MEXICO CITY -- Mexico on Tuesday ramped up its protest over reports that the United States spied on numerous senior Mexican leaders, including the country’s current and former presidents.
Foreign Minister Jose Antonio Meade, speaking in Geneva, said Washington’s explanations were insufficient. "Mexico insists ... there is no room for explanations," he said. "But, rather, a timely investigation with clear responsibilities and swift corrective measures."
A short time later, Interior Minister Miguel Angel Osorio Chong went before TV cameras in Mexico City to announce that Mexico would investigate its officials, in addition to expecting Washington to look into its own possible transgressions.
Until now, Mexico’s complaints had been largely limited to news releases, so it was unusual to see two senior officials speak out on the matter. Some analysts suggested that the government was attempting to evince a tougher stance after criticism that it had reacted too mildly.
In early September, President Enrique Peña Nieto said that President Obama promised him an inquiry into the alleged spying revealed by former National Security Agency contract analyst Edward Snowden. Reports in the Brazilian news media at the time said Peña Nieto’s emails were hacked by NSA surveillance before he assumed the presidency in December.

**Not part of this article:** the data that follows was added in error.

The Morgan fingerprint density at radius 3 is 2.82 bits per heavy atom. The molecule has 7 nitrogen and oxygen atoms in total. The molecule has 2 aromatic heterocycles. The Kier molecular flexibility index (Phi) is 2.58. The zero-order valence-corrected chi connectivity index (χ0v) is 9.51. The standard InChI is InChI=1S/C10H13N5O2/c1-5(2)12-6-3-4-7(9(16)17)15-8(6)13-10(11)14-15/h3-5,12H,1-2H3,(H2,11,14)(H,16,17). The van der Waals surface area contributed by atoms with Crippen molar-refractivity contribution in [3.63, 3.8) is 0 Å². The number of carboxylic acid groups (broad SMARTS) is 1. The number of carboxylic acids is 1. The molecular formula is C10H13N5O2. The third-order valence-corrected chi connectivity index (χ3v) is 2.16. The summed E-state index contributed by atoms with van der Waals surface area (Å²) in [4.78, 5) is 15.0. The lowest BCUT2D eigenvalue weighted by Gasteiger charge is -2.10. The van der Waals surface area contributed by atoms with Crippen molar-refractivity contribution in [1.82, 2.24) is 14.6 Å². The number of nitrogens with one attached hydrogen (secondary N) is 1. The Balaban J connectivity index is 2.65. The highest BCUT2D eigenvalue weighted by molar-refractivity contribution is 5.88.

Over the weekend, a second disclosure came when the German magazine Der Spiegel reported that the alleged spying also extended to Peña Nieto’s predecessor, Felipe Calderon, during his administration -- a government marked by extraordinarily close ties to Washington.
Calderon, via his Twitter account, said he was appalled. “More than personal, this is an affront to the institutions of the nation,” he said, calling on Meade to convey his “most forceful protest” to the U.S. government.
In both the Calderon and Peña Nieto cases, the alleged hacking purportedly tapped into the men’s emails as well as those of other Cabinet officials.
Meade suggested that plenty of time had transpired for the Obama administration to have conducted an investigation.
“Obama gave his word there would be an investigation,” Meade said. The alleged spying “was an abuse of the trust built between partner countries, and dishonors [their] historic friendship.”
Osorio said the Mexican government would determine whether its officials “intentionally or by omission, negligence or any other motive” made sensitive Mexican communications vulnerable to spies. The Peña Nieto administration, from its first day in office, has strengthened the security of communications and networks to guard against hacking and other outside surveillance, Osorio said.
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